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Heber City • In the 1880s and 1890s, the Provo River through the Heber Valley served as a floating highway for timbers and railroad ties logged in the Uinta highlands.
That century-old practice is being cited today in court to argue that Utah boaters, anglers, hunters and others should be allowed access to waterways even when they flow through private property — access that has been blocked by a law adopted in 2010.
What is the ‘public trust doctrine’?
Some natural amenities are so important to commerce that they should not be privately owned, according to this legal doctrine that dates back to Roman times when authorities sought to preserve public control of coastlines.
But in Utah the public trust doctrine is now cited to ensure public access to waters that abut or flow through private property. This issue has sparked showdowns in the courts and in the Legislature.
Representing the Utah Stream Access Coalition (USAC), attorney Craig Coburn argued last week in a Heber City courtroom that HB141 violates the "public trust doctrine" in a case that highlights the growing tension between private property and recreational access to public land and waters. Public trust is a centuries-old legal concept that maintains certain natural amenities — like coastlines, lakes, rivers and their beds — remain public domain because of their importance to commerce, according to University of Utah law professor Robin Craig.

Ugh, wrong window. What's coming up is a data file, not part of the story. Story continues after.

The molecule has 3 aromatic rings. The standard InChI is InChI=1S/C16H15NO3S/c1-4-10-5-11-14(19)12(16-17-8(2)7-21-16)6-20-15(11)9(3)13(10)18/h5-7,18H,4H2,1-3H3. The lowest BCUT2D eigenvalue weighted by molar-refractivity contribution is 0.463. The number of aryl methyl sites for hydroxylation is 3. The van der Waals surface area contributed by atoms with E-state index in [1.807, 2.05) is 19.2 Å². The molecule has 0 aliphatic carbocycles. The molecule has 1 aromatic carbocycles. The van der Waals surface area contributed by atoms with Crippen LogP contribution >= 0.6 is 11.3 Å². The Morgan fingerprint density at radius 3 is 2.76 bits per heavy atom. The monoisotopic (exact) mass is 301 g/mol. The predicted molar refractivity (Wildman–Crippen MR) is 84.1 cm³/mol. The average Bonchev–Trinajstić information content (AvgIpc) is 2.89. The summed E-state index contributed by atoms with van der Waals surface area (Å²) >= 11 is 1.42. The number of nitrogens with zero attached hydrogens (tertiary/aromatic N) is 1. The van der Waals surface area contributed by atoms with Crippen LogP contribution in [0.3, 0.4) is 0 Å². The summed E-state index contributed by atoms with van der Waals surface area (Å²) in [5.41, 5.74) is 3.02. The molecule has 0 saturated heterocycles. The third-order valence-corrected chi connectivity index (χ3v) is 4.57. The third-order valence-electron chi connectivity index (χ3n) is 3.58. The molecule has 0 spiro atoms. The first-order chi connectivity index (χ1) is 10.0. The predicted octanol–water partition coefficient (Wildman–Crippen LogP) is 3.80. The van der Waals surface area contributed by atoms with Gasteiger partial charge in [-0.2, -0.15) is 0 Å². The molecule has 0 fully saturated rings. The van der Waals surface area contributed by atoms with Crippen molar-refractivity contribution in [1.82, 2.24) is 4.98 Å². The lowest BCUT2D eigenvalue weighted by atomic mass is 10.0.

USAC claims the doctrine imposes a duty on government to manage such assets for the benefit of the public, while streamside property owners and the state say the government meets its obligation by simply retaining title or control.
"The public has the same right as the owner of that [river] bed to use those waters. It includes the right to reasonably touch the bed. The only caveat is the public has to gain lawful access to those waters. They can’t cross private land to get there," Coburn told 4th District Judge Derek Pullan on Tuesday.
HB141 made it so anglers, kayakers and others have to get a landowner’s permission before walking on the private bed of a public body of water.
Coburn said this law thwarts the public interest to the exclusive benefit of private parties and is tantamount to a "reverse takings."
But HB141 serves a public purpose by protecting public safety and balancing the competing interests of various stakeholders, the state responded.
"It rewards those who were taking care of the property. Those next to the water would have greater interest in maintaining it," said Thom Roberts, an assistant Utah attorney general.
Absent a "disposal" of the resource, there can be no public trust violation. Taken to its extreme, the anglers’ position would bar dams or other vital projects that would render streams unfishable, he said.
In the coming weeks, Pullan is expected to rule whether HB141 runs afoul of the public trust doctrine, but whichever way he goes, the Utah Supreme Court will have the final say.